You may have already seen Tim Walker’s Atlantic article, “The Bad American Habits I Kicked in Finland.” I initially came across the article–a brief riff on the cultural differences between Americans and Finns–some time this winter. While I hadn’t encountered the article too long ago, I read it again yesterday, six months to the day I moved to Atlanta, with a critical eye towards my own habits and transition.
My transition to Atlanta has not been difficult. Having been born and raised in Kentucky, in addition to five plus years spent exiled on the other side of the country, I am overjoyed to be back in the South. Things make sense to me here in the same way that, after prolonged exposure to Finland’s sauna culture, getting naked and sweating with strangers makes sense to Tim Walker, but not to his friend visiting from New York.
Walker, it seems, had a more difficult time modulating his American propensity towards overt friendliness. According to Finnish colleagues unused to being greeted several times a day, Walker was “too generous with [his] hellos.” “I threw my hands up and snapped,” Walker writes, “‘You’re accusing me of being too friendly? Is that really such a bad thing?'” Well, Tim Walker, it’s complicated… here and in Eastern Europe.
For me, hello has never just been hello. As a southerner, greeting people has always made sense to me, even when I was too shy to engage myself. My childhood and adolescence would have been much easier if I’d felt free to offer a friendly greeting, or to at least articulate something of the paralyzing social anxiety that made it difficult for me to do so. My release from social anxiety was slow, but by the time I was twenty-two and had moved to Chicago for graduate school, and it felt right and–finally–good to smile at people on the street and offer the occasional greeting. My hellos, however, were often interpreted as an invitation to follow me down the street and harass me for money. I should have been more circumspect.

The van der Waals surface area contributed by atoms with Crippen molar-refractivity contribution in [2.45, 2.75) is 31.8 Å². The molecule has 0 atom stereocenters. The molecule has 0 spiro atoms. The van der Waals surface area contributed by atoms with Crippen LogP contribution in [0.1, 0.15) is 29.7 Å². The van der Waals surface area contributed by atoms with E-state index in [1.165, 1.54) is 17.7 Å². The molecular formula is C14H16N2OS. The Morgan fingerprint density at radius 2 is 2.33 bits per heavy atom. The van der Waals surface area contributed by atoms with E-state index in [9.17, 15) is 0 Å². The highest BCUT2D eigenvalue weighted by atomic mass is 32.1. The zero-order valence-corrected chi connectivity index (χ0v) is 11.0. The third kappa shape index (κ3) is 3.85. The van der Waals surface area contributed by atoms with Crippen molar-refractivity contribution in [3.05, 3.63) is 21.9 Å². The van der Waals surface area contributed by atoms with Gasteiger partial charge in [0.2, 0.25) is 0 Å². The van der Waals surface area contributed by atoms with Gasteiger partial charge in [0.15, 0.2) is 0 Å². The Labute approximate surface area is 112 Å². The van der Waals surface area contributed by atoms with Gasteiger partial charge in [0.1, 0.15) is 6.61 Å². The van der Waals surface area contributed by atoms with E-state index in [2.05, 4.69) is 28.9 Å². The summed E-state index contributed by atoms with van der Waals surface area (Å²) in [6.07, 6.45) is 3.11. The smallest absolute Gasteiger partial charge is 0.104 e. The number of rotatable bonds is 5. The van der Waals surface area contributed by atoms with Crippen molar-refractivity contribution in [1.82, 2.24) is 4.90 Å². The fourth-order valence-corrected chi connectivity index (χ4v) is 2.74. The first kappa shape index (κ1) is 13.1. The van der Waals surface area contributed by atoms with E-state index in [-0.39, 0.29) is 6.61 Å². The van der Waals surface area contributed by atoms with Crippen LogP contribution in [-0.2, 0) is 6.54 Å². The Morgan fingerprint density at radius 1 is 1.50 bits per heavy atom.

When I landed in Pullman, Washington, in 2009, knowing no one but my husband, I had to get over my anxiety–fast. And I did. But unlike Chicago, Pullman wasn’t interested in my hellos. My smiles to those I passed on the street were ignored, and on more than one occasion, overt friendliness was met with downright suspicion. I made a few acquaintances, even friends, but those relationships did not compensate for what I perceived as unfriendliness. Should I have been more circumspect in Washington, too? My feelings might not have been hurt so much, but for an introvert like myself, it was important to keep exercising the muscle that allowed me to look strangers in the face and offer a warm greeting.
Having ended up in Atlanta, and transitioned so smoothly, I know that it was worth it. You might even mistake me for a native.